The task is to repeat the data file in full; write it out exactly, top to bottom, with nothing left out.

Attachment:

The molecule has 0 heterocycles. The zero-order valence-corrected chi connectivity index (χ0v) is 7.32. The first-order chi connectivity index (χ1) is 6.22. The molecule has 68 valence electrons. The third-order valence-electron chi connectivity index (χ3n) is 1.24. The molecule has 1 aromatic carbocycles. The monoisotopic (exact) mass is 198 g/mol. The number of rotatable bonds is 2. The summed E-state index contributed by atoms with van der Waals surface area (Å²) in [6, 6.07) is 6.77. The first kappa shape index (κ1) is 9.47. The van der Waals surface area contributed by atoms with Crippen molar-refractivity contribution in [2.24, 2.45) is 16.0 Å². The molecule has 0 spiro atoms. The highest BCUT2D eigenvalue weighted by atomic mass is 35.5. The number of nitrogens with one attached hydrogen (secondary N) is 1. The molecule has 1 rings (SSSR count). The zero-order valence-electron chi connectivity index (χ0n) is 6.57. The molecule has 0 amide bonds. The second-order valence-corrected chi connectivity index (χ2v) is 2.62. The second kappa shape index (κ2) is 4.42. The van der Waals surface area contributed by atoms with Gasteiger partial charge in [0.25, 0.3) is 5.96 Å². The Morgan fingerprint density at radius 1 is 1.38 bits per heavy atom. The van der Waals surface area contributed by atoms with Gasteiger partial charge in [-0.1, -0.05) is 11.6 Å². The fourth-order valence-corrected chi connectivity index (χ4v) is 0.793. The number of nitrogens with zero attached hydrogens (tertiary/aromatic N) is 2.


The molecule has 0 heterocycles. The zero-order valence-corrected chi connectivity index (χ0v) is 7.32. The first-order chi connectivity index (χ1) is 6.22. The molecule has 68 valence electrons. The third-order valence-electron chi connectivity index (χ3n) is 1.24. The molecule has 1 aromatic carbocycles. The monoisotopic (exact) mass is 198 g/mol. The number of rotatable bonds is 2. The summed E-state index contributed by atoms with van der Waals surface area (Å²) in [6, 6.07) is 6.77. The first kappa shape index (κ1) is 9.47. The van der Waals surface area contributed by atoms with Crippen molar-refractivity contribution in [2.24, 2.45) is 16.0 Å². The molecule has 0 spiro atoms. The highest BCUT2D eigenvalue weighted by atomic mass is 35.5. The number of nitrogens with one attached hydrogen (secondary N) is 1. The molecule has 1 rings (SSSR count). The zero-order valence-electron chi connectivity index (χ0n) is 6.57. The molecule has 0 amide bonds. The second-order valence-corrected chi connectivity index (χ2v) is 2.62. The second kappa shape index (κ2) is 4.42. The van der Waals surface area contributed by atoms with Gasteiger partial charge in [0.25, 0.3) is 5.96 Å². The Morgan fingerprint density at radius 1 is 1.38 bits per heavy atom. The van der Waals surface area contributed by atoms with Gasteiger partial charge in [-0.1, -0.05) is 11.6 Å². The fourth-order valence-corrected chi connectivity index (χ4v) is 0.793. The number of nitrogens with zero attached hydrogens (tertiary/aromatic N) is 2.